Buying bogu too early in your kendo career can be as punitive financially as it is in terms of technique development.  eBay and the kendo message boards regularly have used bogu for sale and I am sure that there is much more stashed in cupboards and attics against the slim chance of the owner starting again.

I am interested in your views on when we should start wearing bogu. Should we get the basics right first, or is it better to at least have a taste of keiko in armour during the early stages of our kendo careers?

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With Kato sensei, Takatera sensei and Mike Davis at Saineikan

With Kato sensei, Takatera sensei and Mike Davis at Saineikan

Last Tuesday Mumeishi  dojo  enjoyed a visit from two 8th dans, Takatera sensei,  Meiyo Shihan of the Imperial Palace Police and the well-known teacher and writer Ozawa Hiroshi sensei . They were accompanied by a third teacher Iino sensei, a senior kyoshi 7th dan.

The dojo was packed tight with students who came for the privilege of keiko with these excellent kenshi. We had our usual kihon session then an hour of free keiko, so I made sure that I had my men and kote on quickly and was the first to practice with Takatera  sensei  before  joining the line for the other two teachers, finally moving back to the motodachi side.

Although in his 60s, Takatera sensei is a remarkably fast, forward moving 8th dan. When you face him the pressure is intense. He very quickly “took me apart” before leading me through kakarigeiko and kirikaeshi. Different hachidan have different approaches to practice with older opponents and Takatera  sensei’s is obviously to expect them to work hard. The sessions with the next two sensei were almost relaxed by comparison.

There is a temptation for senior grades to stay on the motodachi side of the dojo and not take advantage of these occasional chances to learn from more experienced teachers.  If you are over 60, many Japanese instructors are relaxed about whether you join them for keiko or line up next to them. Whatever your age and grade you owe it to yourself to take every opportunity to improve and if it means finishing the keiko with wobbly legs, then so much the better.

When I joined Takatera sensei, who is as good natured as he is fierce, for a beer after training, he told me that even though he has retired from the Imperial Palace, he currently attends 15 keiko sessions per week, which makes my three seem decidedly lightweight by comparison.. Takatera sensei, along with some other notable teachers, works extremely hard at his own kendo practice and expects the rest of us oldies to work equally hard. So this was a timely reminder to keep up the intensity of my own training. For the rest of this week I have made sure that we make kakarigeiko  more challenging and that I join in as kakarite.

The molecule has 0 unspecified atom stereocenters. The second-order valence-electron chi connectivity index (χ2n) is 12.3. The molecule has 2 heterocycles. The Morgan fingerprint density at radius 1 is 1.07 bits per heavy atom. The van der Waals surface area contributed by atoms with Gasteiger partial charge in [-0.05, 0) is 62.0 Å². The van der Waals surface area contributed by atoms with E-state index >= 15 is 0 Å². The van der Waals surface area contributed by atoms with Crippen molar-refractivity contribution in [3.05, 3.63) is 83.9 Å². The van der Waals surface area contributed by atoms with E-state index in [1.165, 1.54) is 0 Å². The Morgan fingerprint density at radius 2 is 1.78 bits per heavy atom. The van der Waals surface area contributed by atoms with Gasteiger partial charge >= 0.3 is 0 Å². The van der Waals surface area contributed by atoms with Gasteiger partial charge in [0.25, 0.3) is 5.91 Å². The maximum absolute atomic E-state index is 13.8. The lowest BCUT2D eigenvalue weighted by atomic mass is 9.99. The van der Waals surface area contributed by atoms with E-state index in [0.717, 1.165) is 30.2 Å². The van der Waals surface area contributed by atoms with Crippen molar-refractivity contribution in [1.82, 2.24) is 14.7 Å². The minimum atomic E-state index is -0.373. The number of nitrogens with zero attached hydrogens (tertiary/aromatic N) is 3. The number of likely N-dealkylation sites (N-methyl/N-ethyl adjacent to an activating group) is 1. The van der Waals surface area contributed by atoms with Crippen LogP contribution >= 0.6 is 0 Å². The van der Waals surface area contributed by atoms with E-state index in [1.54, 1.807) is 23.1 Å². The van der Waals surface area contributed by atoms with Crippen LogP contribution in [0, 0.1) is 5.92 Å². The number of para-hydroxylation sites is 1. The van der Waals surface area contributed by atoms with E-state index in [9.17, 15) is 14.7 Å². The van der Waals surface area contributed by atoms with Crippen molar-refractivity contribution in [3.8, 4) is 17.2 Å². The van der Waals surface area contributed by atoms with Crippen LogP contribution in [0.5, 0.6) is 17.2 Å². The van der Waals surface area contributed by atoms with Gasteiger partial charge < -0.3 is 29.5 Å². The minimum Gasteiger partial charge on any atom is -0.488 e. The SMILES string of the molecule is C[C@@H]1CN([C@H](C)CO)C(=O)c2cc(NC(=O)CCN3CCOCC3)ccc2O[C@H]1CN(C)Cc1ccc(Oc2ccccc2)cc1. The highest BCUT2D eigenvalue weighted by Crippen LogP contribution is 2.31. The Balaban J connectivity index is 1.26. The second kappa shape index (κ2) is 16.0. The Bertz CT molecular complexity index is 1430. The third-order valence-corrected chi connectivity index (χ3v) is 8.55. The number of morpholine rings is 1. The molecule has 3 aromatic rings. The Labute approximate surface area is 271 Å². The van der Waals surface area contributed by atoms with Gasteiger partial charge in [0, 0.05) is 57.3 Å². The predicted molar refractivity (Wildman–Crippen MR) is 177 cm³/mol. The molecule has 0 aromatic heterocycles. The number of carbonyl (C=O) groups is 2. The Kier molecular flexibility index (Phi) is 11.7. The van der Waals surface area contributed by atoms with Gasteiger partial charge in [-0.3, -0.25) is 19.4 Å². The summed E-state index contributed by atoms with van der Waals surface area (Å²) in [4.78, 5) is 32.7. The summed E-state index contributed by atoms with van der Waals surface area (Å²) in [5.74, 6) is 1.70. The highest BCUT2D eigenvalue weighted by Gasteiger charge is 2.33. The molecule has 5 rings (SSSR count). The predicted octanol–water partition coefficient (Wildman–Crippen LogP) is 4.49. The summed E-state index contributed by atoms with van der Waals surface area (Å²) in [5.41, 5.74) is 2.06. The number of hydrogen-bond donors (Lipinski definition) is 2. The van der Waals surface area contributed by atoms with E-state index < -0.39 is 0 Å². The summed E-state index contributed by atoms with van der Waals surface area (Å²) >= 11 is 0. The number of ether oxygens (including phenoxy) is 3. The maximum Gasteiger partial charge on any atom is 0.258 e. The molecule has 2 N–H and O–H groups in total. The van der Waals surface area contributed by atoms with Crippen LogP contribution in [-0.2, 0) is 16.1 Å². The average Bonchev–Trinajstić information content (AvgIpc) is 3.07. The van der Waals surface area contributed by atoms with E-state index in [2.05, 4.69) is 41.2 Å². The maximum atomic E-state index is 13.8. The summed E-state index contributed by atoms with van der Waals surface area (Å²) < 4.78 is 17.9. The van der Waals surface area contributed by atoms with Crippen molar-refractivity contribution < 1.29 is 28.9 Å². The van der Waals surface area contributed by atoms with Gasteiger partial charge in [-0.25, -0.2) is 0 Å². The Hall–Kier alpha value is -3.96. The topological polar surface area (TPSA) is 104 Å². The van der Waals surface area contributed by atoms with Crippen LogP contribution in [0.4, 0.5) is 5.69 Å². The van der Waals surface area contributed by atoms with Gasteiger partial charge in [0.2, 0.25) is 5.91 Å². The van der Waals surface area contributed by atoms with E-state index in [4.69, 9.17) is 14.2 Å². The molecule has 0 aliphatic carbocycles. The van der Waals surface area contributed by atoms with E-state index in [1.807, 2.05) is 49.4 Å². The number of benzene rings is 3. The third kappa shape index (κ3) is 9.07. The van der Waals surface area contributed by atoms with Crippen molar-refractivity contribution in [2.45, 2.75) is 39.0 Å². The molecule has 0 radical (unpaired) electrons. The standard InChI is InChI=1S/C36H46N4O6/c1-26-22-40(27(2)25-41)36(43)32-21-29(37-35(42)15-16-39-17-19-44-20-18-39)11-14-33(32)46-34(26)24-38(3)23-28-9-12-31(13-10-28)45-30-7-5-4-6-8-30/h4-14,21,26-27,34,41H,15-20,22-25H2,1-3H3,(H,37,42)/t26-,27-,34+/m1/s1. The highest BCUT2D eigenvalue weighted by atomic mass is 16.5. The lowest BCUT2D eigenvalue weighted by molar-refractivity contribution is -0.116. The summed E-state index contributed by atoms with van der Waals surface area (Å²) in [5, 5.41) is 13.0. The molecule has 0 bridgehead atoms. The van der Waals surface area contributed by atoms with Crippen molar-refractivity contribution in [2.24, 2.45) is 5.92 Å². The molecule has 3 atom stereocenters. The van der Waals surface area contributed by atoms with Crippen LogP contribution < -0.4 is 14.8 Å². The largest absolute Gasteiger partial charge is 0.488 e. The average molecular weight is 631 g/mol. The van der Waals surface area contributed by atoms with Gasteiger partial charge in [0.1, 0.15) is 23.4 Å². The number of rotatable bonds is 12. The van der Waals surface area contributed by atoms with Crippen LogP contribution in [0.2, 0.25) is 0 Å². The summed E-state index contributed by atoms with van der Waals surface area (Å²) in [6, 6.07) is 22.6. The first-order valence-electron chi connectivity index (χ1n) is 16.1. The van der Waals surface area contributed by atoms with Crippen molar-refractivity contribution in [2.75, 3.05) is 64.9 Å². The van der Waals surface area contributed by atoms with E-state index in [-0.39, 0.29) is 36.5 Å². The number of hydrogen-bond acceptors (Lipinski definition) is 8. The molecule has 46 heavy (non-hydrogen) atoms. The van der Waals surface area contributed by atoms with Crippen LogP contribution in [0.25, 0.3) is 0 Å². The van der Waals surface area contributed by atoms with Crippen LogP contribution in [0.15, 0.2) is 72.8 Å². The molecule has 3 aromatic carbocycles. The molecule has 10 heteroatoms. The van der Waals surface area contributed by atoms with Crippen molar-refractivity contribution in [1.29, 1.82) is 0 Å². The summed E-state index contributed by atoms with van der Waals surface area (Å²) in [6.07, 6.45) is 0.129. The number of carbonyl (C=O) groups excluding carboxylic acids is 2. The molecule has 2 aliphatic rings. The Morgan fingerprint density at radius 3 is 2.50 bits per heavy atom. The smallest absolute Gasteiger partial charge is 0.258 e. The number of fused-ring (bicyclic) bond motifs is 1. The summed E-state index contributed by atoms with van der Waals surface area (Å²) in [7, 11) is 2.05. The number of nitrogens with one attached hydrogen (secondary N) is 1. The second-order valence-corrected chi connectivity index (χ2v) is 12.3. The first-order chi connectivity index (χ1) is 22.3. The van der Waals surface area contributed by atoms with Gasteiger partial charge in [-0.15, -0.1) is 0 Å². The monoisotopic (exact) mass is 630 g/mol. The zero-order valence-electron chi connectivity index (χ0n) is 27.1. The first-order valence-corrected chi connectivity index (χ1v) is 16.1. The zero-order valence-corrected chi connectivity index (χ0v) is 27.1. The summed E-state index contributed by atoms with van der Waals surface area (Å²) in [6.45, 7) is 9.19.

In kendo we use the expression “utte hansei, utarete kansha” meaning that we should  learn by reflecting on the successful strikes we make and by showing gratitude for the successful strikes against us. I clearly have a lot to thank Takatera sensei for.

* I will be away at the European Kendo Championships from mid-week until next Monday, so unless I can get my sausage fingers to work on a hand-held device, next weeks post will be late.

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Hasegawa senseiWe had a Hatsugeiko session at my local dojo on the evening of January second. Luckily this coincided with a visit from Hasegawa Makoto sensei, former JICA teacher to Nepal. He had contacted Holt sensei during a sightseeing visit to London and ours was the one practice that fitted in with his schedule. 

The session format was the one I normally suggest when we have senior visits. We started with kihon geiko, had a brief interlude for keiko between the kodansha and then finished with motodachi- geiko. We had a glass of sake to toast the New Year and then moved to the pub for a chat.

We asked Hasegawa sensei for a critique of everyone’s kendo and the point that he made was that people tended to use too much shoulder power. Many individuals made a cutting motion with their arms moving in parallel. Instead he suggested that they should rather push up and out with the left hand and pull up with the right, so that the shinai makes  an even arc as they raise and strike. He also commented on the need to grip only with the middle, ring and little fingers and not the forefinger and thumb. This applies to the grip in kamae, when striking and when making tenouchi on the point of hitting.

Good observations, but not revelations. They are exactly the same points that local instructors and other visiting sensei make repeatedly. The big question is “why are so many of us unable to change?”

I have often heard theories about westerners having different physical characteristics and that Japanese tend to concentrate more strength in their core and lower bodies because of “tatami lifestyle”, but to be frank I find these hard to believe. Most young Japanese people now use chairs and sleep in beds. I also see Korean and Japanese people who have started kendo outside their own countries, develop the same heavy hitting style as their Caucasian chums.

I believe the remedy is in the quality and quantity of basis practice we should do. Chiba sensei once said that leading up to his All Japan Championship peak; he did 3000 continuous suburi per day. Not only does repetition lead to perfection, but working at that level of intensity teaches you to relax and save energy. In the same vein if you regularly practice flat-out uchikomigeiko or kakarigeiko you learn to conserve energy by not being unnecessarily tense. The other point to consider is that correct breathing helps you to relax, so by practising multiple strikes with one breath in kirikaeshi or kakarigeiko you learn to use the power of your tanden instead of your shoulders.

Old advice, but certainly worth taking into account for this year’s training.